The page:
A recently launched study will examine the effects of obesity and explore methods for teaching participants about prevention.
A recently launched study will examine the effects of obesity—a key risk factor for a variety of cardiovascular diseases—and explore methods for teaching participants about prevention, treatment, and the importance of proper diet and exercise.
The catch is that the study will be conducted entirely online in the virtual world of Second Life.
Researchers at University of Houston Texas Obesity Research Center (TORC) have received grants from the Network Culture Project of the University of Southern California-Annenberg School for Communication and other sources to recruit up to 500 participants to take part in the virtual study and guide their avatars through a variety of activities and tasks designed to educate and inform, while also giving them the chance to earn “Lindens,” the currency of Second Life.
Dubbed the “International Health Challenge,” the study will promote virtual healthy behaviors and activities, including walking on treadmills, riding bikes, and trying new fruits and vegetables, and was designed to “increase awareness, knowledge, skills and support for healthy living,” according TORC Director Dr. Rebecca Lee.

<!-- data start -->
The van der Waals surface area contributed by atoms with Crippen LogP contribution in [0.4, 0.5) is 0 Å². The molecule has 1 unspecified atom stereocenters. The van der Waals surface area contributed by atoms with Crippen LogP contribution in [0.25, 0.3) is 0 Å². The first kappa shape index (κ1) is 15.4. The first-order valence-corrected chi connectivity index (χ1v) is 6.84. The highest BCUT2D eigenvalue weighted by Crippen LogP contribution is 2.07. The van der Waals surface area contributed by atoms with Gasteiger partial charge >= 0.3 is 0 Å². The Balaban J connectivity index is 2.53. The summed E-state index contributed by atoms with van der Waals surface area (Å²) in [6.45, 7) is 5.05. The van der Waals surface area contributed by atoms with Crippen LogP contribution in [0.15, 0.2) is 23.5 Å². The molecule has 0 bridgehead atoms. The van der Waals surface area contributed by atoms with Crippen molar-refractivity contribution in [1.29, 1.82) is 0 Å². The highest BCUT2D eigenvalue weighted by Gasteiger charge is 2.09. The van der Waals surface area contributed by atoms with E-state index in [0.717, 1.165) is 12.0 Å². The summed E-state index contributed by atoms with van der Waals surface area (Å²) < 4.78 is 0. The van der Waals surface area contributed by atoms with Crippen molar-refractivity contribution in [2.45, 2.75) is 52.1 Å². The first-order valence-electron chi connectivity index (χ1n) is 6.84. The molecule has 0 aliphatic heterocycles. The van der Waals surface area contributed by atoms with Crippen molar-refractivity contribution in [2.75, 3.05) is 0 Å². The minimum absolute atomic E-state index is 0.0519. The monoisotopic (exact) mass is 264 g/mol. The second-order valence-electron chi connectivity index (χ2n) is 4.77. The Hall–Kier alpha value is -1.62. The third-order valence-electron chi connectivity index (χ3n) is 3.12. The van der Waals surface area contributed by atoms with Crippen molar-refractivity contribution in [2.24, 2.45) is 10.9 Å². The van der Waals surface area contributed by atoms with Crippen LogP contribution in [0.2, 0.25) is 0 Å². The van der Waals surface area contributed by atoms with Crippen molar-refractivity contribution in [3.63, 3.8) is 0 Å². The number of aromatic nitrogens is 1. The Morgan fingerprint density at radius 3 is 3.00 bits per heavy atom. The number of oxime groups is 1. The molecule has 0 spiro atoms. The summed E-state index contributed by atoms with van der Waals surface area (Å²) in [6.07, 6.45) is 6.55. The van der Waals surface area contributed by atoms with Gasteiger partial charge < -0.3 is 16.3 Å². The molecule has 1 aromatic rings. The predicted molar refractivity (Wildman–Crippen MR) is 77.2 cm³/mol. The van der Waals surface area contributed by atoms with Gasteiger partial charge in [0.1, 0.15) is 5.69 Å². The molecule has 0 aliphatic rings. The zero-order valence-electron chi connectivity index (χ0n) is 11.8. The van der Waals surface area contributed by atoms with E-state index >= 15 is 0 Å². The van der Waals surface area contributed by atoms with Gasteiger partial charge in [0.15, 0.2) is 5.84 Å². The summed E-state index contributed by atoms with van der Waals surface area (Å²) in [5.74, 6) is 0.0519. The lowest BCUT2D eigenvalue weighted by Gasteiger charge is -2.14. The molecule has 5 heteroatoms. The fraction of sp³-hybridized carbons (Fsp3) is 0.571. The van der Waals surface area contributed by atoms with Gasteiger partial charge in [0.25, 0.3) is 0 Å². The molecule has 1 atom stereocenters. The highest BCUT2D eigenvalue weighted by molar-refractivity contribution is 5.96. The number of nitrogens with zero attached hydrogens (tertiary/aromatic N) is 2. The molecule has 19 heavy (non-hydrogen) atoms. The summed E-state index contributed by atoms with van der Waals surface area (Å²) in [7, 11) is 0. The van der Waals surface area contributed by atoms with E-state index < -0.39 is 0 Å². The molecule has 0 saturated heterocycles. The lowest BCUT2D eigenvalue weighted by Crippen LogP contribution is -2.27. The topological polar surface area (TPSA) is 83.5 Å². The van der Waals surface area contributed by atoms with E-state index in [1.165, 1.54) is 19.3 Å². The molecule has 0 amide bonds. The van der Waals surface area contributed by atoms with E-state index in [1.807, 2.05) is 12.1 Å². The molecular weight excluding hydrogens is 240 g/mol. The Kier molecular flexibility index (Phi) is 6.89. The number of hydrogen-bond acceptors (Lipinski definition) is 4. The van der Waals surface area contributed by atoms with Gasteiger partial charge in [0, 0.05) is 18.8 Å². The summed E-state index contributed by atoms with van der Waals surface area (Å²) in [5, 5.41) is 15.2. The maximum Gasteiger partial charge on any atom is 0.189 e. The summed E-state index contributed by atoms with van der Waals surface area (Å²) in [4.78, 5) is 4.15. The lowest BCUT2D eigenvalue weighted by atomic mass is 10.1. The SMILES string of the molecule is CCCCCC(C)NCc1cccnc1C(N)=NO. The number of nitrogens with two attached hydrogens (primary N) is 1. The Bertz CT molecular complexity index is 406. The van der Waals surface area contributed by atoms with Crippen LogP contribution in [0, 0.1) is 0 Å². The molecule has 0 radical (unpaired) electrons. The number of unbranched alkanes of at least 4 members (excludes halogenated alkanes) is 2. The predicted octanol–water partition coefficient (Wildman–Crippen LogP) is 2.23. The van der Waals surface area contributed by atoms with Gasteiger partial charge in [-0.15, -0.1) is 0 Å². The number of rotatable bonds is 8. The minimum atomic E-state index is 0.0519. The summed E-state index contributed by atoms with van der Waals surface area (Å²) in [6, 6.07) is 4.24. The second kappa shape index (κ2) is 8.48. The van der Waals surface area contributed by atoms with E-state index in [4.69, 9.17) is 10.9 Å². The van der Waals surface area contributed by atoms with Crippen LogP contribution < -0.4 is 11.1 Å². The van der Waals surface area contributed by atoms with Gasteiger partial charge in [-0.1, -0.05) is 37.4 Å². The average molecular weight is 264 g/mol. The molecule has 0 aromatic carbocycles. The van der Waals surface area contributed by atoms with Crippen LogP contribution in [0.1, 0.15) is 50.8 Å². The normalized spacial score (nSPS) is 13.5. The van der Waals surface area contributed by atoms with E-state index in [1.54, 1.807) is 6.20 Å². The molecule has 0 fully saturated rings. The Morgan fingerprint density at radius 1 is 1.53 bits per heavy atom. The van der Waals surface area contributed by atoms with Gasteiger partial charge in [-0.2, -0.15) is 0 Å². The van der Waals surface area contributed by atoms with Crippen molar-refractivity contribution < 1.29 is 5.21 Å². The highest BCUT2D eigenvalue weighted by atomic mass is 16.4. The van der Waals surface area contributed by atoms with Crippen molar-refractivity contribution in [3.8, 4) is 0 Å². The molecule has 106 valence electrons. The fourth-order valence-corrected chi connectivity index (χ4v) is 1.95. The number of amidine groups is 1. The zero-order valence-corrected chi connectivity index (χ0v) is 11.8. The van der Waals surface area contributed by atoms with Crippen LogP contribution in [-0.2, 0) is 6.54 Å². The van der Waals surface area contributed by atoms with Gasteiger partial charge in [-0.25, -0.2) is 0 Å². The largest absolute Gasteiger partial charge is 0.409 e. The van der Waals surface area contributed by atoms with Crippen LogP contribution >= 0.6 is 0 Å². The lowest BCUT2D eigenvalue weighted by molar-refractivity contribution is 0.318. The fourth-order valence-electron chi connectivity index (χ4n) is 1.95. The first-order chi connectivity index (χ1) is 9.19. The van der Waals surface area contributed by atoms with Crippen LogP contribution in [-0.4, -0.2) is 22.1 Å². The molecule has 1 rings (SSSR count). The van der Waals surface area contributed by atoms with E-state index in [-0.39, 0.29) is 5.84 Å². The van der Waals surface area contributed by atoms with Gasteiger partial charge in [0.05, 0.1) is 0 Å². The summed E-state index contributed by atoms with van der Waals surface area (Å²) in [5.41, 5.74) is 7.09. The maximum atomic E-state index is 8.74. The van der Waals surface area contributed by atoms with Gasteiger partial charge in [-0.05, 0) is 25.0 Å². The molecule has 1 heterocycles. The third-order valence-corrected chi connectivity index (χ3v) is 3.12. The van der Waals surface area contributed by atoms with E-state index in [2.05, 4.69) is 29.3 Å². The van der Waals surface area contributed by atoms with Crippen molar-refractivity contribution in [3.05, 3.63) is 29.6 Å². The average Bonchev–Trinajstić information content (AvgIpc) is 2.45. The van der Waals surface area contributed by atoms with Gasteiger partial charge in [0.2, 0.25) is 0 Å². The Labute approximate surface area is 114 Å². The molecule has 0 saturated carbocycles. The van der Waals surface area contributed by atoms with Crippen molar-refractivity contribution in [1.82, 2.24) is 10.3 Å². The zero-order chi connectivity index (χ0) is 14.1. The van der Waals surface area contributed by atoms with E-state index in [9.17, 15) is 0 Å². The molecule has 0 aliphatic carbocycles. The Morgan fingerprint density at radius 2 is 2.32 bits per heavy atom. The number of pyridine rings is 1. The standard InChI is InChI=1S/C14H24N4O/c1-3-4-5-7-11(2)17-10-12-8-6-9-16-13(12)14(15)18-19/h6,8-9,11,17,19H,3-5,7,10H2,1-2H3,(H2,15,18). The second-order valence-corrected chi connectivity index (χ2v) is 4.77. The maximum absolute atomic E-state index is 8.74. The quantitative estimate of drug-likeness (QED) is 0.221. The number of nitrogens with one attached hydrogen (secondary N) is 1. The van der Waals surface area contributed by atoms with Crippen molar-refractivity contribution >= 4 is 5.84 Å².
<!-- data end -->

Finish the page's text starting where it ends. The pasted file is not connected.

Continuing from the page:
Why use Second Life? The Network Culture Project website explained that “Second Life (SL) is global, an ideal setting to reach international audiences who are Real Life (RL) residents of industrialized communities at high risk of obesity. SL provides a unique opportunity to increase knowledge, social support, and behavioral skills necessary to reduce or prevent obesity with much broader reach than traditional face-to-face intervention strategies.”
Studies have demonstrated the effectiveness of Second Life and other virtual environments in promoting social interaction and communication, especially among younger consumers who accustomed to and familiar with this medium. Will it prove to be equally effective in increasing peoples’ understanding of health issues and encouraging them to change their real-life habits and lifestyle?
Would you encourage patients to participate in virtual studies and simulations in hopes of promoting better health choices?